Document Type


Publication Date

Summer 2001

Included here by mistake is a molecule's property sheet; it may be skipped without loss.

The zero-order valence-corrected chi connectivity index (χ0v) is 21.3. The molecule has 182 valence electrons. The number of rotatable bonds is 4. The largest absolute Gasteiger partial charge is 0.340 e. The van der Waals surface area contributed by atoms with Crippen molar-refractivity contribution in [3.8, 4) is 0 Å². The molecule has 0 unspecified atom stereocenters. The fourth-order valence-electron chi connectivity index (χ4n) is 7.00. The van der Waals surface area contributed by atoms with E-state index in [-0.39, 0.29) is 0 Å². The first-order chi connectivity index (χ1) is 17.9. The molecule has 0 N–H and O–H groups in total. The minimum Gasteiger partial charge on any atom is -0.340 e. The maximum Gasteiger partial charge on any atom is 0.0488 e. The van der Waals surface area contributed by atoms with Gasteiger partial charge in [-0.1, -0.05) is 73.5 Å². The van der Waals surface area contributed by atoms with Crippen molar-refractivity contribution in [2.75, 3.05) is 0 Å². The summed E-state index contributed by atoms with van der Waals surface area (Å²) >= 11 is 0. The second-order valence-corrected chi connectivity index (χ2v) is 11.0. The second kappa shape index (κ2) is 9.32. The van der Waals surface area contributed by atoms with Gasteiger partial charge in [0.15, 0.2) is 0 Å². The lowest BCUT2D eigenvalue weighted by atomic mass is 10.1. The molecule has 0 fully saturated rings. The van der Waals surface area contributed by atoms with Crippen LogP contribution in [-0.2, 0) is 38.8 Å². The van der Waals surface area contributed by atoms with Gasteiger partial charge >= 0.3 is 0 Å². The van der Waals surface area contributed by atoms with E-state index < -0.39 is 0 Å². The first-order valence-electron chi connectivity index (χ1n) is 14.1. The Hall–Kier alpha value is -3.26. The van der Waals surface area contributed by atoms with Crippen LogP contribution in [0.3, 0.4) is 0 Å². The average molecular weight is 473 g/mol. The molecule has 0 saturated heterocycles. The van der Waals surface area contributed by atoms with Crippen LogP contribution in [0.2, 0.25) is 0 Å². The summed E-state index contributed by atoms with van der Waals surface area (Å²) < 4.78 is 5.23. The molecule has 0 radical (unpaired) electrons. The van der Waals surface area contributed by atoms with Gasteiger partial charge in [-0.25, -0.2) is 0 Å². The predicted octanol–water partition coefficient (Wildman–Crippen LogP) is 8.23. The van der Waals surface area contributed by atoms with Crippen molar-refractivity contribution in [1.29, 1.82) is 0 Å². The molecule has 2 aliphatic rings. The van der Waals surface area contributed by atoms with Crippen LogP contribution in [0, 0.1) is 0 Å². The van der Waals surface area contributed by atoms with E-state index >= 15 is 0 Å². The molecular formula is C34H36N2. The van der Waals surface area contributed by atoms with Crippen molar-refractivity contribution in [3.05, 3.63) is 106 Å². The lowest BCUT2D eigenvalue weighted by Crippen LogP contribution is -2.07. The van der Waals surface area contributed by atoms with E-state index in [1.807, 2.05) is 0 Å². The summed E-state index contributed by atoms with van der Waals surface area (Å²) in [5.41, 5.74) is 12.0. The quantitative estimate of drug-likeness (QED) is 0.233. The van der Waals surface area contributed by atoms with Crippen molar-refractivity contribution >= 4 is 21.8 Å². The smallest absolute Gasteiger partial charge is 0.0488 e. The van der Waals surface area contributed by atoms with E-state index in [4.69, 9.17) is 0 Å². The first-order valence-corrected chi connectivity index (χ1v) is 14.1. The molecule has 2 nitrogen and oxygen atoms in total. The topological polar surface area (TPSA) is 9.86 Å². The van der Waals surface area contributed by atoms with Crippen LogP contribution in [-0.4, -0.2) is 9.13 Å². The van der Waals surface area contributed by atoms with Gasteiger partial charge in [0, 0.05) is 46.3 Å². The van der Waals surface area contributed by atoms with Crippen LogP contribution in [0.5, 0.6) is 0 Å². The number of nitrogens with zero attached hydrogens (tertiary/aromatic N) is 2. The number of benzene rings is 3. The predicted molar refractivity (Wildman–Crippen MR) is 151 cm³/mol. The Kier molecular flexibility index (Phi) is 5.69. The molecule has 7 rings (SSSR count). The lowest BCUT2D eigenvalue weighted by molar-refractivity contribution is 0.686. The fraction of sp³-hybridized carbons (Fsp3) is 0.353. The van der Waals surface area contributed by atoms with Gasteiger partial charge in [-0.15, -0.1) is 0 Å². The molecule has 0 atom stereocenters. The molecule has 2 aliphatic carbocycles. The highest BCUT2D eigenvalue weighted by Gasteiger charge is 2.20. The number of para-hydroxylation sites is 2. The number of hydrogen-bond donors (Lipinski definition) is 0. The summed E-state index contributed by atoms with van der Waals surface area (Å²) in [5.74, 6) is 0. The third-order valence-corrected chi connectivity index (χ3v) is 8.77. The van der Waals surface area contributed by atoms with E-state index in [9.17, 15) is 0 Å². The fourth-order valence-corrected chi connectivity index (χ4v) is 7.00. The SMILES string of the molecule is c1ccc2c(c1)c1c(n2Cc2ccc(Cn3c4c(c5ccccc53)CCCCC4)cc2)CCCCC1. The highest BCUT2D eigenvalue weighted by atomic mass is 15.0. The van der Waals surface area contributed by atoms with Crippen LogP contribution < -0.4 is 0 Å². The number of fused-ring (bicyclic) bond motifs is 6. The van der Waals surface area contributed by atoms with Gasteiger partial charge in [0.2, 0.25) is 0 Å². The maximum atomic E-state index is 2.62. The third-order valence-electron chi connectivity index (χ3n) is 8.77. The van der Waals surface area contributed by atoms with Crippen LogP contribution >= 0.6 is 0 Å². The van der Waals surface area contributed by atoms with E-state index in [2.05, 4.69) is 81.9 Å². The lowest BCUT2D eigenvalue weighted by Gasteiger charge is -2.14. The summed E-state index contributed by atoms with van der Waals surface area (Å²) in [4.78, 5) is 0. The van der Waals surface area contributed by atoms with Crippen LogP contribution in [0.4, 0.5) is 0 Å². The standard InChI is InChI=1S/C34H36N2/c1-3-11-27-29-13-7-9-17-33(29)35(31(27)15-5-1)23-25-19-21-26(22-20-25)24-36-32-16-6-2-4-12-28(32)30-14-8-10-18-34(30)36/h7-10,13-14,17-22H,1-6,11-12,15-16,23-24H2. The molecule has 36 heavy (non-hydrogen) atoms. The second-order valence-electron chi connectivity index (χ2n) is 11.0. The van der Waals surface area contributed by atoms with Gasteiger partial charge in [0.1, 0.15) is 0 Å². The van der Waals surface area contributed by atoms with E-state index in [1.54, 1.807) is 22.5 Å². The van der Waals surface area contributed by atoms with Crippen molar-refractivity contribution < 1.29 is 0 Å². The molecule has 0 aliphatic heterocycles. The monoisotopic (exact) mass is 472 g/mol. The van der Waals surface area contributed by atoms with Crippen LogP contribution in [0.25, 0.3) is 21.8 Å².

Family limited partnerships have been popular gift and estate tax planning vehicles for many years. In recent years, family limited liability companies (LLCs) have also become common, particularly in those states that have updated their statutes to take the check-the-box regulations into account. LLCs with more than one member are usually classified as partnerships for federal income tax purposes. In a typical structure, when there is adequate planning, the donors form a limited partnership or an LLC (jointly, 'family limited liability entity' or FLLE), to which they contribute assets expected to appreciate in value. This article will focus on such use of FLLEs as found in the Strangi case and offer proposals for reform.



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